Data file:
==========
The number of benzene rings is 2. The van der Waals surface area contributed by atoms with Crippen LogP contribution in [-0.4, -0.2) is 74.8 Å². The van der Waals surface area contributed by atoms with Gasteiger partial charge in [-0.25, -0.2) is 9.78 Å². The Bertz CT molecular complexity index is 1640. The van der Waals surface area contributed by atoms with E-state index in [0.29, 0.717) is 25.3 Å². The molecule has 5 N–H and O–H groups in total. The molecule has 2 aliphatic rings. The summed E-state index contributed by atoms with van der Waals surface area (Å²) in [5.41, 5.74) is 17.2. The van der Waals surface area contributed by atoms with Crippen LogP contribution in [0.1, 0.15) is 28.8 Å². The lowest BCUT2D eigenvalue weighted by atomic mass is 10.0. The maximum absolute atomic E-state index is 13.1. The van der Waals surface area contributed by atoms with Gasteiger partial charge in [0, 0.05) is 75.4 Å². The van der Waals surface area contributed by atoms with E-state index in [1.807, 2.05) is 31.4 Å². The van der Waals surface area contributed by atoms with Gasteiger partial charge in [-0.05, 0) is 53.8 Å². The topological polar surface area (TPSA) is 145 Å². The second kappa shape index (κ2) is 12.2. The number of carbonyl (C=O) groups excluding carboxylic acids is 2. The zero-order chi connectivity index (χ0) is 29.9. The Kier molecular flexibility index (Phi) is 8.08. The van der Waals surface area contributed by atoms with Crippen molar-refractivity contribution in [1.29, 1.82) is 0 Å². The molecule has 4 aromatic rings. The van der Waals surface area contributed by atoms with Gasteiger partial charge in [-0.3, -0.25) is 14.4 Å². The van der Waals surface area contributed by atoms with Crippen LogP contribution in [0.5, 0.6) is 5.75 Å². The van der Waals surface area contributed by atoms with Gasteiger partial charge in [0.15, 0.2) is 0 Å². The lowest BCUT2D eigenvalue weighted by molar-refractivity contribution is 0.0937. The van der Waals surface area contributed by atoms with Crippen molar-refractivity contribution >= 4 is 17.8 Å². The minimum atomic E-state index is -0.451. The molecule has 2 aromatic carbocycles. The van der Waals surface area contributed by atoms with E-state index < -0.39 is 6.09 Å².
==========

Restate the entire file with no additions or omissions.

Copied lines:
The number of benzene rings is 2. The van der Waals surface area contributed by atoms with Crippen LogP contribution in [-0.4, -0.2) is 74.8 Å². The van der Waals surface area contributed by atoms with Gasteiger partial charge in [-0.25, -0.2) is 9.78 Å². The Bertz CT molecular complexity index is 1640. The van der Waals surface area contributed by atoms with E-state index in [0.29, 0.717) is 25.3 Å². The molecule has 5 N–H and O–H groups in total. The molecule has 2 aliphatic rings. The summed E-state index contributed by atoms with van der Waals surface area (Å²) in [5.41, 5.74) is 17.2. The van der Waals surface area contributed by atoms with Crippen LogP contribution in [0.1, 0.15) is 28.8 Å². The lowest BCUT2D eigenvalue weighted by atomic mass is 10.0. The maximum absolute atomic E-state index is 13.1. The van der Waals surface area contributed by atoms with Gasteiger partial charge in [0, 0.05) is 75.4 Å². The van der Waals surface area contributed by atoms with E-state index in [1.807, 2.05) is 31.4 Å². The van der Waals surface area contributed by atoms with Gasteiger partial charge in [-0.05, 0) is 53.8 Å². The topological polar surface area (TPSA) is 145 Å². The second kappa shape index (κ2) is 12.2. The number of carbonyl (C=O) groups excluding carboxylic acids is 2. The zero-order chi connectivity index (χ0) is 29.9. The Kier molecular flexibility index (Phi) is 8.08. The van der Waals surface area contributed by atoms with Crippen molar-refractivity contribution in [1.29, 1.82) is 0 Å². The molecule has 4 aromatic rings. The van der Waals surface area contributed by atoms with Gasteiger partial charge in [-0.3, -0.25) is 14.4 Å². The van der Waals surface area contributed by atoms with Crippen LogP contribution in [0.5, 0.6) is 5.75 Å². The van der Waals surface area contributed by atoms with Gasteiger partial charge in [0.15, 0.2) is 0 Å². The lowest BCUT2D eigenvalue weighted by molar-refractivity contribution is 0.0937. The van der Waals surface area contributed by atoms with Crippen molar-refractivity contribution >= 4 is 17.8 Å². The minimum atomic E-state index is -0.451. The molecule has 2 aromatic carbocycles. The van der Waals surface area contributed by atoms with E-state index < -0.39 is 6.09 Å².